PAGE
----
There’s no denying the Marvel Cinematic Universe is a success.
“Black Panther” itself has already hit the $1 billion mark after a little over a month in theaters, and Marvel’s next film, “Avengers: Infinity War,” beat the Fandango record for fastest-selling advance tickets of any superhero movie.
But none of that would be possible without decades worth of comic book stories that inspire the MCU.
If you love the movies of the MCU, it’s worth visiting your local comic book store and checking out what they have to offer.
Many classic Marvel storylines act as blueprints for the MCU. The planet Thor travels to in “Thor: Ragnarok?” It made its debut in an acclaimed Hulk comic book. “Captain America: Civil War?” It’s loosely based on a Marvel comic-event.
These storylines can be found collected into trade paperback (or hardcover) versions at any comic book store, or they can most likely be ordered for you if they don’t have it – just ask.
Below are 12 essential Marvel comic books any fan of the MCU who is new to comics should read:
“Iron Man: Demon in a Bottle” (1979)
Written by David Michelinie and Bob Layton
Art by John Romita, Jr., Bob Layton, and Carmine Infantino
You have to go back in time quite a bit for this important “Iron Man” story, but the Armored Avenger’s solo films borrow heavily from it – albeit taking creative liberties.
The storyline not only introduces readers to Justin Hammer, a rival businessman to Tony Stark who is played by Sam Rockwell in “Iron Man 2,” but also tackles Stark’s alcoholism head-on.
While this aspect of Stark’s comic book history is ignored in the Marvel Cinematic Universe, it is tweaked in a way. “Iron Man 3” basically subs in PTSD for Stark’s alcoholism.
“The Infinity Gauntlet” (1991)
Written by Jim Starlin
Art by George Pérez
“The Infinity Gauntlet” is considered one of, if not the, best storylines in Marvel comic history – and it’s coming to theaters in less than a month.
Okay, “Avengers: Infinity War” may not be a direct adaptation of this classic event-comic, but it’s obviously heavily inspired by it. The story finds Earth’s heroes going up against Thanos, who has acquired the Infinity Stones, which basically give him ultimate power and the ability to bend the universe to his desires.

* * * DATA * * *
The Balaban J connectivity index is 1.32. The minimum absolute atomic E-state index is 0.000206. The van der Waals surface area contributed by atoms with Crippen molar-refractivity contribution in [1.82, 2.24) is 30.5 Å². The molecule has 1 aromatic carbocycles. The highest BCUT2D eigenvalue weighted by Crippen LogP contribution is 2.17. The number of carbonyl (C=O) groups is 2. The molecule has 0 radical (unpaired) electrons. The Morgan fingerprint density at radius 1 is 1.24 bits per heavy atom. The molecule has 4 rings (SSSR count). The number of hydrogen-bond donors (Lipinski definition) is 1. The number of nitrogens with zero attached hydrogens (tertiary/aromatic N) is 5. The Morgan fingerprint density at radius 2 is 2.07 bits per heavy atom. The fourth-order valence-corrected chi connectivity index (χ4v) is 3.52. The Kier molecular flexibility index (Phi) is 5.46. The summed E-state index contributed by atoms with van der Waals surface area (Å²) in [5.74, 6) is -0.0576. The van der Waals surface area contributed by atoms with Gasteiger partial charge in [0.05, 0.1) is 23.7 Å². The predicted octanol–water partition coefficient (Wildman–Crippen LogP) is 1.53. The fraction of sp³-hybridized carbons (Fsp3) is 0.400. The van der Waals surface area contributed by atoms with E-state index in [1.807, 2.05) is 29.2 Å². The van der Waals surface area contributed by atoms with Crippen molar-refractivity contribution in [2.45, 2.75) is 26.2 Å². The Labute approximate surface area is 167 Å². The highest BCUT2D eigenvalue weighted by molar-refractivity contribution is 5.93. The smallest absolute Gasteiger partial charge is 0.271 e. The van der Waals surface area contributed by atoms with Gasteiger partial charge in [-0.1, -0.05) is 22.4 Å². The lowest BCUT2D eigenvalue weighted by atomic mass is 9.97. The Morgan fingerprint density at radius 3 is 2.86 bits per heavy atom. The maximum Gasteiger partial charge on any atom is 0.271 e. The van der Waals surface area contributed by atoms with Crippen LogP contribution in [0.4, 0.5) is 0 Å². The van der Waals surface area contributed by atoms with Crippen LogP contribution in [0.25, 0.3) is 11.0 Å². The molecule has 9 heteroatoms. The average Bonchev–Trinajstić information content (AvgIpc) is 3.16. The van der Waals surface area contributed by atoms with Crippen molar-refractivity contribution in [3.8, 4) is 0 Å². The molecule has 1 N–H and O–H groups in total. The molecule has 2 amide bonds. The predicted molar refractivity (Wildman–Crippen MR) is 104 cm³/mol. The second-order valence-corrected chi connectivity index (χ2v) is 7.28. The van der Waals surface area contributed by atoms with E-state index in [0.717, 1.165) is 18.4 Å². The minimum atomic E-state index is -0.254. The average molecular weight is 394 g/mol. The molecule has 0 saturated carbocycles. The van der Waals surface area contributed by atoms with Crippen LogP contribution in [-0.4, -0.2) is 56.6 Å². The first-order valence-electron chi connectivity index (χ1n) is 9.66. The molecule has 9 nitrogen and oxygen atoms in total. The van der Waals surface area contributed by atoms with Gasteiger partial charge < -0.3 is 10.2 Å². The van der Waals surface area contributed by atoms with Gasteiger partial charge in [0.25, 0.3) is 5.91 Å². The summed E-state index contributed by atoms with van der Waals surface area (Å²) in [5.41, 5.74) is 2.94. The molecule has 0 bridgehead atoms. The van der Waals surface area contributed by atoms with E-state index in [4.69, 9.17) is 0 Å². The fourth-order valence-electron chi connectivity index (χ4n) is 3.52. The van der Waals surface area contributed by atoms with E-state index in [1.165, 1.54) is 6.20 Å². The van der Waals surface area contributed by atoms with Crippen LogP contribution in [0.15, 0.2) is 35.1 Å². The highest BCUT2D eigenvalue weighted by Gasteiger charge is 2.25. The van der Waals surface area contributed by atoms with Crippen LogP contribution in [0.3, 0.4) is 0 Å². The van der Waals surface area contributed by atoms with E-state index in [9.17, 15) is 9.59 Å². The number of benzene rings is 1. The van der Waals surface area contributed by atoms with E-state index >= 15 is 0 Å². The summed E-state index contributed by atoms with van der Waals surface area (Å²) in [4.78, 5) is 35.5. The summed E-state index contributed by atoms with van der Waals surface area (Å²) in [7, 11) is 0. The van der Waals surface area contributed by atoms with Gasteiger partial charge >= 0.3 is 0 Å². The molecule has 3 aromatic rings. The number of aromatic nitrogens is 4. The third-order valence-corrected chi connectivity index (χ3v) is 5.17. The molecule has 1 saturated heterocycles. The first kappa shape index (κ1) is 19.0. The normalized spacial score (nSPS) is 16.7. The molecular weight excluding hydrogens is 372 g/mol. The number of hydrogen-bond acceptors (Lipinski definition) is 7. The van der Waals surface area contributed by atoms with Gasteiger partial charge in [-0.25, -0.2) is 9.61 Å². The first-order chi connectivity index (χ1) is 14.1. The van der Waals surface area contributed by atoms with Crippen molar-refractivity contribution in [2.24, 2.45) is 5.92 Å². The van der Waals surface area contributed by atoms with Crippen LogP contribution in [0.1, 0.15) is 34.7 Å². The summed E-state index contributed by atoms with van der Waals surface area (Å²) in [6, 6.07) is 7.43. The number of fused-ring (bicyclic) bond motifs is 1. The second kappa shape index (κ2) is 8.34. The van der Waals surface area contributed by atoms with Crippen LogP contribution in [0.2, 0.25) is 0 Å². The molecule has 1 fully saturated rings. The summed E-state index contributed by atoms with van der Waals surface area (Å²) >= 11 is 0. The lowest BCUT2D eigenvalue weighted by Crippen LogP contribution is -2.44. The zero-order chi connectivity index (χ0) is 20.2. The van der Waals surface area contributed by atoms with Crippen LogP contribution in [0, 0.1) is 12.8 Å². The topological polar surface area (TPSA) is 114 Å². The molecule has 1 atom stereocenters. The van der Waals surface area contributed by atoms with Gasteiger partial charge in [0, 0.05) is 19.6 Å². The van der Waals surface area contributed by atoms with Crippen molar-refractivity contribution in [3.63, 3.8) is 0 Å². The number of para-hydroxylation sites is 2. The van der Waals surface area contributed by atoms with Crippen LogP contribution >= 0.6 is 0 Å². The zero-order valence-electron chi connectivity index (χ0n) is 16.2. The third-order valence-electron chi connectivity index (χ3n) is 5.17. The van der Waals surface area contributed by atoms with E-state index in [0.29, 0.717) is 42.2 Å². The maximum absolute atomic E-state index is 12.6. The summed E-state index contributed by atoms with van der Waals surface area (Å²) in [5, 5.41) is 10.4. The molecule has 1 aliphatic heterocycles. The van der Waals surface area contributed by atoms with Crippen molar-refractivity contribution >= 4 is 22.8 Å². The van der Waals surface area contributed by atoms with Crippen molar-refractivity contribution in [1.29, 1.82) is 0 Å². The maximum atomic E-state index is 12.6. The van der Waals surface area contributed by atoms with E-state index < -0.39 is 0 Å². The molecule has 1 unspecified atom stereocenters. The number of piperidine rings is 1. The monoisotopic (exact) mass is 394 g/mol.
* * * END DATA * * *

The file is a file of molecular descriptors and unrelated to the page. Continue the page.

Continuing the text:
In “Infinity War,” the Avengers and Guardians of the Galaxy face a similar situation, as Thanos seeks the remaining stones he does not have. It’s one of the most ambitious crossovers in movie history so lets hope it does “The Infinity Gauntlet” justice.
“Ultimate Spider-Man” (2000)
Written by Brian Michael Bendis
Art by Mark Bagley
In the late 1990s, Marvel had filed for bankruptcy, and its comics had hit a creative slump. As the company entered the 2000s, it was looking for ways to re-group.
Enter the “Ultimate Universe,” a banner under Marvel Comics which aimed to re-introduce Marvel’s characters for a new generation of fans. It included comics that co-existed alongside Marvel’s regular comic line, but the storylines were set in a separate universe.
“Ultimate Spider-Man” was the Ultimate line’s first book, and introduced readers to what this new direction was all about: telling fresh, modern takes on the origin stories of Marvel’s best characters. Bendis and Bagley created over 100 consecutive issues together over the course of seven years (one of the longest runs of a creative team in comics history).
If you liked “Spider-Man: Homecoming,” it’s worth checking out Bendis and Bagley’s original “Ultimate Spider-Man” run, as it basically set the precedent for what the MCU would do with the character – revamp him with a fresh, young, energetic spirit.